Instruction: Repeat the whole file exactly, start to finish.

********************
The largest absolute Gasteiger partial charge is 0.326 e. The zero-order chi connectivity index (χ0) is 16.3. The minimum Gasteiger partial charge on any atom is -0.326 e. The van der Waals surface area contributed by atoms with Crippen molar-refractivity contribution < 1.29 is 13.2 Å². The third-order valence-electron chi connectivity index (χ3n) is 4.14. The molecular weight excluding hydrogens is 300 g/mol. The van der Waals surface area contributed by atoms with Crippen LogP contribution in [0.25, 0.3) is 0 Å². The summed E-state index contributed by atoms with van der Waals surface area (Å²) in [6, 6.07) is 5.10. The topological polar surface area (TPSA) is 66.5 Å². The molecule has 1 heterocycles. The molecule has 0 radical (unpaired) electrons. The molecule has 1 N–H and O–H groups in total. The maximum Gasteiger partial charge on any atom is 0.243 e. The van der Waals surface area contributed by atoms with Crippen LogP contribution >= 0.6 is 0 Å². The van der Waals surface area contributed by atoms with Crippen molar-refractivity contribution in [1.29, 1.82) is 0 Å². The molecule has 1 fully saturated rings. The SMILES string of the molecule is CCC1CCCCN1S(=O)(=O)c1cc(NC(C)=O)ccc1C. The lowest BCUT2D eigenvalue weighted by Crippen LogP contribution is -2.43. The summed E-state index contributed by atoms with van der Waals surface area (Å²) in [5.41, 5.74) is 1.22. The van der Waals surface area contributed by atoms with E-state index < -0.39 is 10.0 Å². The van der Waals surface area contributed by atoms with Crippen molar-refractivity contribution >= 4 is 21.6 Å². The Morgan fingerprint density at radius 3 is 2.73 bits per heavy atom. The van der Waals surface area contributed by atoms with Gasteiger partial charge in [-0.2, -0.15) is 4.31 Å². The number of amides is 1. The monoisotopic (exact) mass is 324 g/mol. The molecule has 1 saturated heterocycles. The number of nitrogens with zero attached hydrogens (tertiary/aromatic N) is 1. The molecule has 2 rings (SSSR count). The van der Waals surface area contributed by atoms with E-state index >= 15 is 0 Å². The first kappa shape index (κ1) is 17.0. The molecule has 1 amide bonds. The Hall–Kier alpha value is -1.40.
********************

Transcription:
The largest absolute Gasteiger partial charge is 0.326 e. The zero-order chi connectivity index (χ0) is 16.3. The minimum Gasteiger partial charge on any atom is -0.326 e. The van der Waals surface area contributed by atoms with Crippen molar-refractivity contribution < 1.29 is 13.2 Å². The third-order valence-electron chi connectivity index (χ3n) is 4.14. The molecular weight excluding hydrogens is 300 g/mol. The van der Waals surface area contributed by atoms with Crippen LogP contribution in [0.25, 0.3) is 0 Å². The summed E-state index contributed by atoms with van der Waals surface area (Å²) in [6, 6.07) is 5.10. The topological polar surface area (TPSA) is 66.5 Å². The molecule has 1 heterocycles. The molecule has 0 radical (unpaired) electrons. The molecule has 1 N–H and O–H groups in total. The maximum Gasteiger partial charge on any atom is 0.243 e. The van der Waals surface area contributed by atoms with Crippen LogP contribution >= 0.6 is 0 Å². The van der Waals surface area contributed by atoms with Crippen molar-refractivity contribution in [1.29, 1.82) is 0 Å². The molecule has 1 fully saturated rings. The SMILES string of the molecule is CCC1CCCCN1S(=O)(=O)c1cc(NC(C)=O)ccc1C. The lowest BCUT2D eigenvalue weighted by Crippen LogP contribution is -2.43. The summed E-state index contributed by atoms with van der Waals surface area (Å²) in [5.41, 5.74) is 1.22. The van der Waals surface area contributed by atoms with E-state index < -0.39 is 10.0 Å². The van der Waals surface area contributed by atoms with Crippen molar-refractivity contribution >= 4 is 21.6 Å². The Morgan fingerprint density at radius 3 is 2.73 bits per heavy atom. The van der Waals surface area contributed by atoms with Gasteiger partial charge in [-0.2, -0.15) is 4.31 Å². The number of amides is 1. The monoisotopic (exact) mass is 324 g/mol. The molecule has 1 saturated heterocycles. The number of nitrogens with zero attached hydrogens (tertiary/aromatic N) is 1. The molecule has 2 rings (SSSR count). The van der Waals surface area contributed by atoms with E-state index >= 15 is 0 Å². The first kappa shape index (κ1) is 17.0. The molecule has 1 amide bonds. The Hall–Kier alpha value is -1.40.